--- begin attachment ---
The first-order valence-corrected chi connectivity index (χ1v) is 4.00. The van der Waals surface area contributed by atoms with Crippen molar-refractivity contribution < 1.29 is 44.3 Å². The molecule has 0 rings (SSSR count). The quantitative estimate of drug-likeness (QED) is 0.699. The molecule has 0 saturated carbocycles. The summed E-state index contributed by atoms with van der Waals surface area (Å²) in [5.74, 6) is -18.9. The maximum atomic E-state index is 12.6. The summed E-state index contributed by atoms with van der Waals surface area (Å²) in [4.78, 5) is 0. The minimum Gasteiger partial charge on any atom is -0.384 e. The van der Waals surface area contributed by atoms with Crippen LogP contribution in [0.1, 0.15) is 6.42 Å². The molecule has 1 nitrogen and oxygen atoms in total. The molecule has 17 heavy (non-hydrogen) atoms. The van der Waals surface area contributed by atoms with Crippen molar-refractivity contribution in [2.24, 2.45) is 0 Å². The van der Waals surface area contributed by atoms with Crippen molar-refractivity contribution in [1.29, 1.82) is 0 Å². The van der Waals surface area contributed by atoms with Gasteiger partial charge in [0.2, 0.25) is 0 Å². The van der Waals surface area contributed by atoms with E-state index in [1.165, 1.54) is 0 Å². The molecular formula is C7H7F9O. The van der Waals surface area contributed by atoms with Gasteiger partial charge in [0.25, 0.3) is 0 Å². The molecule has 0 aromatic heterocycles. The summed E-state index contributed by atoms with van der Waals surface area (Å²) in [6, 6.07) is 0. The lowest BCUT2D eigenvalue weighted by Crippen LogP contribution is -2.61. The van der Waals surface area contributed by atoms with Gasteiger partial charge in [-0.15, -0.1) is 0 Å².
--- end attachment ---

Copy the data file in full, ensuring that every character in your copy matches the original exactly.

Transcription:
The first-order valence-corrected chi connectivity index (χ1v) is 4.00. The van der Waals surface area contributed by atoms with Crippen molar-refractivity contribution < 1.29 is 44.3 Å². The molecule has 0 rings (SSSR count). The quantitative estimate of drug-likeness (QED) is 0.699. The molecule has 0 saturated carbocycles. The summed E-state index contributed by atoms with van der Waals surface area (Å²) in [5.74, 6) is -18.9. The maximum atomic E-state index is 12.6. The summed E-state index contributed by atoms with van der Waals surface area (Å²) in [4.78, 5) is 0. The minimum Gasteiger partial charge on any atom is -0.384 e. The van der Waals surface area contributed by atoms with Crippen LogP contribution in [0.1, 0.15) is 6.42 Å². The molecule has 1 nitrogen and oxygen atoms in total. The molecule has 17 heavy (non-hydrogen) atoms. The van der Waals surface area contributed by atoms with Crippen molar-refractivity contribution in [2.24, 2.45) is 0 Å². The van der Waals surface area contributed by atoms with Crippen molar-refractivity contribution in [1.29, 1.82) is 0 Å². The van der Waals surface area contributed by atoms with Gasteiger partial charge in [0.2, 0.25) is 0 Å². The van der Waals surface area contributed by atoms with E-state index in [1.165, 1.54) is 0 Å². The molecular formula is C7H7F9O. The van der Waals surface area contributed by atoms with Gasteiger partial charge in [0.25, 0.3) is 0 Å². The molecule has 0 aromatic heterocycles. The summed E-state index contributed by atoms with van der Waals surface area (Å²) in [6, 6.07) is 0. The lowest BCUT2D eigenvalue weighted by Crippen LogP contribution is -2.61. The van der Waals surface area contributed by atoms with Gasteiger partial charge in [-0.15, -0.1) is 0 Å².